Kiticorp defends social conscience in light of comments made at Kitimat council meeting

As a Kitimat pastor calls for companies to develop a social conscience, a local company says it has one.

Pastor Don Read, with the Kitimat Ministerial Association, spoke up on behalf of Kitimat’s vulnerable when he suggested that property developers in Kitimat for the most part lack a community conscience.

But the owner of property management company Kiticorp says the accusations that included his company are unfounded.

Pastor Read was reacting to an application by Kiticorp to renovate the exterior of their Viewpoint Apartments on Albatross Street.

While the permit is needed just for outside renovations, he feels it will tie in to internal renovations, which is at the core of what some are dubbing “renovictions” — renovations which are leading to evictions.

“My hope is as a community we would remember that the strength of our community lies, really, within our ability to care for the most vulnerable within our midst. And that’s really how you measure a healthy and strong community,” said Read.

Kiticorp wasn’t spared from his plea to look out for those without a voice in the community.

“The latest application by Kiticorp for a development permit on Albatross Street, to me, is an example of continuance of a corporate policy that actually puts profits above individual people,” he said. “When we have developers that have no clear social conscience or long-standing ties to our community, where our community becomes a place where they’re just in here to get exuberant financial gain, when developers like this are not held in check, when their unbridled greed becomes the basis for how decisions are made, and when we allow these corporations to treat long-standing members of community, in essence, with contempt, what we’re really doing is forfeiting our leadership.”

But Kiticorp owner Eli Abergel takes exception to his company being portrayed in a negative light and said that there is absolutely no malice in decisions by the company.

“When we started working in Kitimat we actually increased the rental pool dramatically. We increased the number of units that were available to be rented in Kitimat,” he said.

He refers to the Kuldo Apartments where he said 40 per cent of their units were vacant and uninhabitable.

“The reason for that is because rent, historically, has been so low in Kitimat that landlords have not been able to afford to maintain, never mind renovate, the suites,” he said.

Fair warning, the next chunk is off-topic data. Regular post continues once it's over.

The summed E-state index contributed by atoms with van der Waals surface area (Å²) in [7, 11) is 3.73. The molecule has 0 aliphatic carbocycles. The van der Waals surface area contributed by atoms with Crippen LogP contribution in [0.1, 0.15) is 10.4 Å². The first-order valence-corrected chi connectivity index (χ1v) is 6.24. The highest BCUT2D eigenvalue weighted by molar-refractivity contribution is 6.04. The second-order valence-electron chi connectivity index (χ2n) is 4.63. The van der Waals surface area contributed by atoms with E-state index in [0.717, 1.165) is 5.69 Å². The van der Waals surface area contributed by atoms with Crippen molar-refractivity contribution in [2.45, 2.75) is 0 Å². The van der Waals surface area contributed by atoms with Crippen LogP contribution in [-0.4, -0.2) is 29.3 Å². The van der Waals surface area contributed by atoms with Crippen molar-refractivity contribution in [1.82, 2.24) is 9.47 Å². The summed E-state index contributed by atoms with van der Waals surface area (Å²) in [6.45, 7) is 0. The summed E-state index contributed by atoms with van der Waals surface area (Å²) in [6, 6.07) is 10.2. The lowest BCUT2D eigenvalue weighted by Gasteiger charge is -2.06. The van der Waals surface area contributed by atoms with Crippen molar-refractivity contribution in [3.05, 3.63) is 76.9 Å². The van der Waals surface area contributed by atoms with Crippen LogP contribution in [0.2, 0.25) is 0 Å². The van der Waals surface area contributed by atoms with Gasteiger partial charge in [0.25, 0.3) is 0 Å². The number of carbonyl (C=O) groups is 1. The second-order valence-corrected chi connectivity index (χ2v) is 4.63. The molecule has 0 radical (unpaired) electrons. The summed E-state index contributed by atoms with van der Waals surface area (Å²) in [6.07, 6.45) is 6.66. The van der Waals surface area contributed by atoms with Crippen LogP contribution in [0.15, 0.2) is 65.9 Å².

He adds that by summer there will be 47 more units renovated and available, all finished without evictions.

Even as the company renovates many of their units, Abergel said that where they haven’t had to do such work, they haven’t.

“We still have many units which are rented at below market rates,” added Abergel.

As for the social conscience, he says Kiticorp was among the first companies to spend significant money in the community.

“We’ve been developing apartments in Kitimat for almost two years,” he said. “We’re bringing a lot of jobs of all types.”

In short, he said there’s no angle of evil or greed from the decisions of his company.

“It bothers me. I have a social conscience and Kiticorp supports the local arena and we support a lot of different local businesses from advertising to plumbing to electrical to local labour. We’re working hard to do our best with the resources that we have,” he said. “There’s no malice involved and we’re not trying to be greedy, we’re just trying to work within the marketplace in the business that we’re in.”

As Read gave his perspective at the council meeting on February 17, his underlying message was for the town’s political system to recognize people who are displaced by the effects of a ‘boom town.’

“We need to remember our calling is to represent every individual within our community, especially those who have no political voice, those who have no social standing, those who are the vulnerable and the powerless in our community,” he said.

To that point he explained the story of one of his congregation, a woman in her 80s who lives in the Viewpoint Apartments. (Read used her name but when the Sentinel called her she indicated she would rather not have a high profile so we are respecting her wishes not to be named.)

She lives on a survivor pension after the passing of her husband, and Read spends lots of time talking to her about her options if she gets evicted. He’s hopeful but uncertain of where she will live in the future given the availability and price of current rental units.

Abergel says that Kiticorp does try to accommodate people who are evicted from their apartments. He said that in a recent instance when there were evictions at one of their buildings 10 alternate units at other apartment buildings were made available for the people who had to leave, at discounted rates from the going market price.

He said three of those 10 were accepted.

“We’re aware of the challenges that Kitimat is experiencing and we’ve been in contact with BC Housing, council, and the mayor, to try to work through some of the challenges,” said Abergel.

BC Housing has some assistance programs, including those for seniors on low to moderate incomes. The BC Housing website for rental assistance is here.

 

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